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Joseph J. Gurgis, Gretchen A. Kerr, and Ashley E. Stirling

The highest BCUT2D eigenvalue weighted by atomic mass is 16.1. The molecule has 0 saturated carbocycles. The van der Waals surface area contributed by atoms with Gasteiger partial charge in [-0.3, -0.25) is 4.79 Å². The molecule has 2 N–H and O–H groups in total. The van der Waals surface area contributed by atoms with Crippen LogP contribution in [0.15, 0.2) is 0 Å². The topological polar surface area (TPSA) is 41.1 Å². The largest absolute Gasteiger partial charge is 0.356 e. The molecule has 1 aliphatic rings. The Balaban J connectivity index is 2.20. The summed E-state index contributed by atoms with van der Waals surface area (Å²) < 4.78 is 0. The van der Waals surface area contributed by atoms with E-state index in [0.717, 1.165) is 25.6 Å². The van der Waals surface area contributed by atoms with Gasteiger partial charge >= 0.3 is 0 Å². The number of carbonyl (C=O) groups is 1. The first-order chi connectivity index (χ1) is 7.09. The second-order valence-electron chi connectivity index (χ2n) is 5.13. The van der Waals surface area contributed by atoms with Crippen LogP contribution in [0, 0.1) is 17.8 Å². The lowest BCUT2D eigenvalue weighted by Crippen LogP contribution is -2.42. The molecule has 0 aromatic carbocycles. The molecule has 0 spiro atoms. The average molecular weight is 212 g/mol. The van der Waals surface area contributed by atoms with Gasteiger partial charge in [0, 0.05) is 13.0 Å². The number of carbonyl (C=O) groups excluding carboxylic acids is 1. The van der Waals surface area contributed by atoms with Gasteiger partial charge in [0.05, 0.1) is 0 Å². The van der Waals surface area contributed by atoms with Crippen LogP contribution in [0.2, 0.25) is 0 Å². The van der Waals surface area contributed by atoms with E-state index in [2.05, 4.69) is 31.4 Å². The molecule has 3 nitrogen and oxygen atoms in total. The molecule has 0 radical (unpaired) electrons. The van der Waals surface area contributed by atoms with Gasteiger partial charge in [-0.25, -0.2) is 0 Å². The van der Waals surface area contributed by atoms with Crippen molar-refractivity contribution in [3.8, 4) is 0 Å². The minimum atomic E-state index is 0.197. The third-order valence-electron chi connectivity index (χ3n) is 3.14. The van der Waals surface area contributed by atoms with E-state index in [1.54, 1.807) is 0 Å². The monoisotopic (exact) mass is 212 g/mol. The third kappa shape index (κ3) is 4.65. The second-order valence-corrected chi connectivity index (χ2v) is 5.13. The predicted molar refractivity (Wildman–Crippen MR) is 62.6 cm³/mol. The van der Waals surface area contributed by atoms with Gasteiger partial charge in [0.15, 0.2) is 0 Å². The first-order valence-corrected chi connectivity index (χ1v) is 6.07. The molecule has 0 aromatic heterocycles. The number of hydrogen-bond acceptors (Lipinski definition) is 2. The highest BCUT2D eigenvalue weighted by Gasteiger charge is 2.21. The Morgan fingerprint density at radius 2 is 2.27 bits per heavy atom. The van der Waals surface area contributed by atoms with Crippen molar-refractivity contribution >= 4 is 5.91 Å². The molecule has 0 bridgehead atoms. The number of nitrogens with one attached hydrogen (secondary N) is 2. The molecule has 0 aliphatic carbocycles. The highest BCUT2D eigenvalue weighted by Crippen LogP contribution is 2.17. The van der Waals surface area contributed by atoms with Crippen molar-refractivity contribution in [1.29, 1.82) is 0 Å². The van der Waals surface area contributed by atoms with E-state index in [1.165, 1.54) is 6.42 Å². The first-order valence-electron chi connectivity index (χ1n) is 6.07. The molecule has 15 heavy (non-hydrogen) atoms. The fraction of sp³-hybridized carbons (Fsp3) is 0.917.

Despite a significant number of coaches pursuing formal coach training through the National Coaching Certification Program in Canada each year, very few complete the entire certification process. The purpose of this study was to investigate the barriers and facilitators that influence Canadian coaches’ decisions to acquire coaching certification. A mixed-methods convergent parallel design was employed to address the research question. The participants included 1,518 certified and noncertified coaches across Canada who completed an online questionnaire identifying the barriers and facilitators to pursuing coaching certification; of this sample, 38 coaches participated in a follow-up telephone interview. Using the Transtheoretical Model of Behavior Change, the findings suggest that most coaches reside in the precontemplation stage, in which they believe in and are thinking about certification, but have yet to engage in preparation. The barriers to pursuing certification included time, cost, tediousness of the process, and inaccessible evaluators, whereas the facilitators included enhanced knowledge and skills and improved coaching reputation. Future directions for increasing participation rates in the certification process include clearly identifying and broadly disseminating the benefits of acquiring certification, clarifying the criteria for evaluation, streamlining the certification process and incorporating online models, enhancing accessibility of evaluators, and incentivizing and rewarding certification.